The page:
And frankly, I don’t blame them. It’s not easy to understand how a guy from Seattle could become hopelessly attached to the fortunes of a semi-professional football club treading the waters of anonymity in a borough of South London. But on second glance, Wimbledon’s underdog narrative has everything to do with me.
Let me explain.
When my Sonics left town in search of a different flavor of money, I ached. I felt, somehow, cheap and used. And I wasn’t alone. The history and reassurances and appreciation nights had, in the end, meant nothing when compared to the allure of far-away dollars. I hesitate to draw the obvious parallel to prostitution only because prostitutes don’t claim to love you before they screw you and take your money. This was, somehow, a more callous and depraved abuse.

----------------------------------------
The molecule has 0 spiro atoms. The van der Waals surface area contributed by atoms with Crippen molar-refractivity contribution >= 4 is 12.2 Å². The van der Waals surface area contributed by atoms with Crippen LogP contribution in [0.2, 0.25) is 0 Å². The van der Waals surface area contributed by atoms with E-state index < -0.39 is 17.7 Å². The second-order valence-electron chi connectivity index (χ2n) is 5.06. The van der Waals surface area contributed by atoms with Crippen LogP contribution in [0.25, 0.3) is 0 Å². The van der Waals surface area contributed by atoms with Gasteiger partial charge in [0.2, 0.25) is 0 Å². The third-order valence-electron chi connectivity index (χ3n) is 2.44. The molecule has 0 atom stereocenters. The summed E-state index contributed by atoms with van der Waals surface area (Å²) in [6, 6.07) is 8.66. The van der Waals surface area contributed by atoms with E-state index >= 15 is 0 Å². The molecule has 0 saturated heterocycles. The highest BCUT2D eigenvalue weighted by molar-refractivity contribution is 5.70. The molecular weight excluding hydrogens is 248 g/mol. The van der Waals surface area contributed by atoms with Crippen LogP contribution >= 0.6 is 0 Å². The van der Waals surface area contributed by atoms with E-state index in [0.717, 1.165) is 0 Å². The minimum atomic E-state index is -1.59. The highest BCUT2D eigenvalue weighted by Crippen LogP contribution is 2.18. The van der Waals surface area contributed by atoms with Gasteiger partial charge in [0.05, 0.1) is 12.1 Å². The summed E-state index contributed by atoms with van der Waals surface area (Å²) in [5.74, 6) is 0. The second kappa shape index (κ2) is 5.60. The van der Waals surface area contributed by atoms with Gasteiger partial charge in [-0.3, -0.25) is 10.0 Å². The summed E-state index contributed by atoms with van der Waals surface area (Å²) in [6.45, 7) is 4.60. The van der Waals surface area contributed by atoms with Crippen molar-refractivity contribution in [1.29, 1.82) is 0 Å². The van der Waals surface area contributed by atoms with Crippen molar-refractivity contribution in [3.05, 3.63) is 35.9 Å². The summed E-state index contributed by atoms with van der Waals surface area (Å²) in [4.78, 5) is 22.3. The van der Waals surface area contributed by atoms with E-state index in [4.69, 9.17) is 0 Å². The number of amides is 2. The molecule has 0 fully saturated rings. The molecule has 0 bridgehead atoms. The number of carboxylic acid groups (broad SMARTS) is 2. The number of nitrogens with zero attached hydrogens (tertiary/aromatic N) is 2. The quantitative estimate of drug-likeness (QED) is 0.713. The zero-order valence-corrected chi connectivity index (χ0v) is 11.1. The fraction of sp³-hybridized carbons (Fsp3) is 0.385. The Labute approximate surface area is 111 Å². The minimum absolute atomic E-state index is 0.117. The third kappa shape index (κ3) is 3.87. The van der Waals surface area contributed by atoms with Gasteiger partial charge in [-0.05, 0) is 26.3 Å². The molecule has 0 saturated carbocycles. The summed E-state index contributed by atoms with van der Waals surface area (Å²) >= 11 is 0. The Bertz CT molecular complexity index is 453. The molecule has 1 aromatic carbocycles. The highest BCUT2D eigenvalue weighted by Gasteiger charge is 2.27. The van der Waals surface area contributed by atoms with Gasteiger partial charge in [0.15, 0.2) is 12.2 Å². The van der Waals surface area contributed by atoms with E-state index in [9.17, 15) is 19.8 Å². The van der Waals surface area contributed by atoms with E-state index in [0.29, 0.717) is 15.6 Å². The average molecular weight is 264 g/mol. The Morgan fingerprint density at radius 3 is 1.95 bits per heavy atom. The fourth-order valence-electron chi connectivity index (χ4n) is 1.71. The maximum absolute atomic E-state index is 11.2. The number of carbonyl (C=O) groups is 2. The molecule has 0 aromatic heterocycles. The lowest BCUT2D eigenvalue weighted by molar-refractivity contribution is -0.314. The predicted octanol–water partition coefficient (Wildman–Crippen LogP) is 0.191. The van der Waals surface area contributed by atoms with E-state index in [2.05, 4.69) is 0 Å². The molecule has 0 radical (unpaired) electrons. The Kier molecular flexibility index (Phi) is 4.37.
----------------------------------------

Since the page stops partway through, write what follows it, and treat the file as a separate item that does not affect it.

This was also, the analysts sighed, just the way things are.
In desperation, I turned to the internet and, in Wimbledon, I found a hint that maybe, perhaps, things could be different. Cast adrift by reckless ownership, the Wombles were franchised to England’s own Oklahoma City, purchased more for their league spot than anything else. The similarities were haunting. My Clay Bennett was their Pete Winkelman. My David Stern was their Raj Parker or Steven Stride. Our respective former owners were equally slimy and treasonous. It was as if we shared the rising action to some saccharine, heavy-handed Disney film.
But after the move is where our stories critically diverged.